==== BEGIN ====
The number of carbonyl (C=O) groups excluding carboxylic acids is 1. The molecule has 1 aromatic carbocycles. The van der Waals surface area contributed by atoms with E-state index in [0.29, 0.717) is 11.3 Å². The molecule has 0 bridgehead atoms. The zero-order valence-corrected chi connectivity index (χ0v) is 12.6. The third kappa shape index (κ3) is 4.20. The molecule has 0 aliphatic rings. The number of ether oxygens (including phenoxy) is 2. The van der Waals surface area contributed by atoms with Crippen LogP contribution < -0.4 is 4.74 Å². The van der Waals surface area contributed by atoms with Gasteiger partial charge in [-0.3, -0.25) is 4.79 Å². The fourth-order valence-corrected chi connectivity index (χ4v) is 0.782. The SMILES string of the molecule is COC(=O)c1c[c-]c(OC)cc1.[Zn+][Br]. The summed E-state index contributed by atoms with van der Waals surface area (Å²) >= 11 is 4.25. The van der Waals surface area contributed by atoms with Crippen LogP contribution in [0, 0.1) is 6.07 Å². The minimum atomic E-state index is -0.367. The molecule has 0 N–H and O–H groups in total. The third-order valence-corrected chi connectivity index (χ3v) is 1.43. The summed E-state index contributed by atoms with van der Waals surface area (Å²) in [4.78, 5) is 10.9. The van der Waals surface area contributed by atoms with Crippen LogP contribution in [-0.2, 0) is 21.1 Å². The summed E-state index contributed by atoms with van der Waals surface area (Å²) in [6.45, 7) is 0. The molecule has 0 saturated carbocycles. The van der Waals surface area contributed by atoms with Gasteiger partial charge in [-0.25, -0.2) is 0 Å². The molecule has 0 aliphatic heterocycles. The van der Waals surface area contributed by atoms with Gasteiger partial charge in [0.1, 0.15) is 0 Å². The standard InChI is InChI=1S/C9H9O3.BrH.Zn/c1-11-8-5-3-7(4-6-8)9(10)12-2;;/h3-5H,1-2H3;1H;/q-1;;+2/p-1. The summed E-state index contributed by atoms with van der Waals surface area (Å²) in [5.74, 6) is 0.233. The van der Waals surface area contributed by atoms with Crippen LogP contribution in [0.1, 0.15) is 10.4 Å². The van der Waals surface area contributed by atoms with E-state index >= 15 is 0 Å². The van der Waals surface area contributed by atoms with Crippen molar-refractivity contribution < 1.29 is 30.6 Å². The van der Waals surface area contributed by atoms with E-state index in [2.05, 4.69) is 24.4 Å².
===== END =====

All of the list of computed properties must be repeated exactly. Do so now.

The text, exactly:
The number of carbonyl (C=O) groups excluding carboxylic acids is 1. The molecule has 1 aromatic carbocycles. The van der Waals surface area contributed by atoms with E-state index in [0.29, 0.717) is 11.3 Å². The molecule has 0 bridgehead atoms. The zero-order valence-corrected chi connectivity index (χ0v) is 12.6. The third kappa shape index (κ3) is 4.20. The molecule has 0 aliphatic rings. The number of ether oxygens (including phenoxy) is 2. The van der Waals surface area contributed by atoms with Crippen LogP contribution < -0.4 is 4.74 Å². The van der Waals surface area contributed by atoms with Gasteiger partial charge in [-0.3, -0.25) is 4.79 Å². The fourth-order valence-corrected chi connectivity index (χ4v) is 0.782. The SMILES string of the molecule is COC(=O)c1c[c-]c(OC)cc1.[Zn+][Br]. The summed E-state index contributed by atoms with van der Waals surface area (Å²) >= 11 is 4.25. The van der Waals surface area contributed by atoms with Crippen LogP contribution in [0, 0.1) is 6.07 Å². The minimum atomic E-state index is -0.367. The molecule has 0 N–H and O–H groups in total. The third-order valence-corrected chi connectivity index (χ3v) is 1.43. The summed E-state index contributed by atoms with van der Waals surface area (Å²) in [4.78, 5) is 10.9. The van der Waals surface area contributed by atoms with Crippen LogP contribution in [-0.2, 0) is 21.1 Å². The summed E-state index contributed by atoms with van der Waals surface area (Å²) in [6.45, 7) is 0. The molecule has 0 saturated carbocycles. The van der Waals surface area contributed by atoms with Gasteiger partial charge in [-0.25, -0.2) is 0 Å². The molecule has 0 aliphatic heterocycles. The van der Waals surface area contributed by atoms with Gasteiger partial charge in [0.1, 0.15) is 0 Å². The standard InChI is InChI=1S/C9H9O3.BrH.Zn/c1-11-8-5-3-7(4-6-8)9(10)12-2;;/h3-5H,1-2H3;1H;/q-1;;+2/p-1. The summed E-state index contributed by atoms with van der Waals surface area (Å²) in [5.74, 6) is 0.233. The van der Waals surface area contributed by atoms with Crippen LogP contribution in [0.1, 0.15) is 10.4 Å². The van der Waals surface area contributed by atoms with E-state index >= 15 is 0 Å². The van der Waals surface area contributed by atoms with Crippen molar-refractivity contribution < 1.29 is 30.6 Å². The van der Waals surface area contributed by atoms with E-state index in [2.05, 4.69) is 24.4 Å².